CNBC Transcript: Damian Collins MP, Chair of the Digital, Culture, Media and Sport Committee

Following is the transcript of a CNBC interview with Damian Collins MP, Chair of the Digital, Culture, Media and Sport Committee, Karen Tso, Joumanna Bercetche, and Arjun Kharpal. The interview was broadcast on CNBC's Street Signs on 28 March 2018.

DC: Yes so we've said that we'd be happy for Chris Cox the chief product officer of Facebook to come and give evidence. He is a far more senior figure from the company that's ever given evidence to Parliament before. But actually we think these issues are so serious and they affect not just the way individual products work but in many -- the culture of the company, its attitude towards the data of the users who use the platform that the most appropriate person is the person who in a way is the kind of beating heart of the company that its founder Mark Zuckerberg. So we would like him to come. We will be writing to him again today just to confirm, is he declining to attend or would he be prepared to come because in the company's response it wasn't clear whether he was actually declining to attend, he was merely suggesting someone else in his place. But as I said we'd be very happy to see Mr. Cox but we think Mark Zuckerberg should come as well.

KT: It's curious how you note the seriousness of this situation but you didn't get much support yesterday from prime minister Theresa May about Mark Zuckerberg's appearance and I think this is quite interesting because Facebook is a company that has pledged to invest in the U.K. in the height of all the Brexit uncertainty, bringing 800 jobs to the UK. So is digital and data a sacrifice that the government is willing to make to try and secure business now with Brexit unfolding?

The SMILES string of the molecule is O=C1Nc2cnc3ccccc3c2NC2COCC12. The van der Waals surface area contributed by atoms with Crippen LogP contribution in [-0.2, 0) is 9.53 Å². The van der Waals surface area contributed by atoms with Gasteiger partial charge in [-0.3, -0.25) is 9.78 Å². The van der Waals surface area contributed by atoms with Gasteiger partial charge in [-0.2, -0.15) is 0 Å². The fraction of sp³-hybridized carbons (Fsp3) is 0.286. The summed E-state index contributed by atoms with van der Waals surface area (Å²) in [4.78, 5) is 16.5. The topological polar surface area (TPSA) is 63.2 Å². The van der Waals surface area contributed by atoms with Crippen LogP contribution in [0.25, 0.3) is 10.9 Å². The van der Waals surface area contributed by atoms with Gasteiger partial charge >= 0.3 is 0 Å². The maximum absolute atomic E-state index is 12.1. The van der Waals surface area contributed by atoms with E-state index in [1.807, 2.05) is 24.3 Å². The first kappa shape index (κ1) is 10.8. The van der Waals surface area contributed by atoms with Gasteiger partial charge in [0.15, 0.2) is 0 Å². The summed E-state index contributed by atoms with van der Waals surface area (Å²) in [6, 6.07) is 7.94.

DC: Why I think she was she was very clear yesterday that the company have to cooperate with the inquiry and they need to make sure they can fully answer the questions we put to them because this is a very serious matter and the prime minister was very clear about that yesterday. Today the Secretary of State for Digital Media, Matt Hancock, has also said he thinks it would be appropriate for Mark Zuckerberg to come and the government have given their full backing to our inquiry so far. So I think there's there's very clear support for Mark Zuckerberg appearing and for Facebook doing more to fully cooperate and answer the questions that we've put to them. Many of the issues that we've been discussing in the last 10 days about Cambridge Analytica, about data breaches, use of personal data, what you can do to recover data if it's being misused, we put all those questions to Facebook in our hearing with them in Washington last month and we didn't get adequate or clear answers then. We now know a lot more about how serious these issues are and we have a lot more questions for the company.

JB: I'd like to ask you about the ramifications. We've heard from the FTC in the US and they've said that that the ramifications could be as much as forty thousand dollars per violation; we're talking about 50 million users here, that adds up to about two trillion dollars charge for Facebook if they go ahead. I just wonder on your part if Facebook are found to have breached data security rules, what are the ramifications in the UK?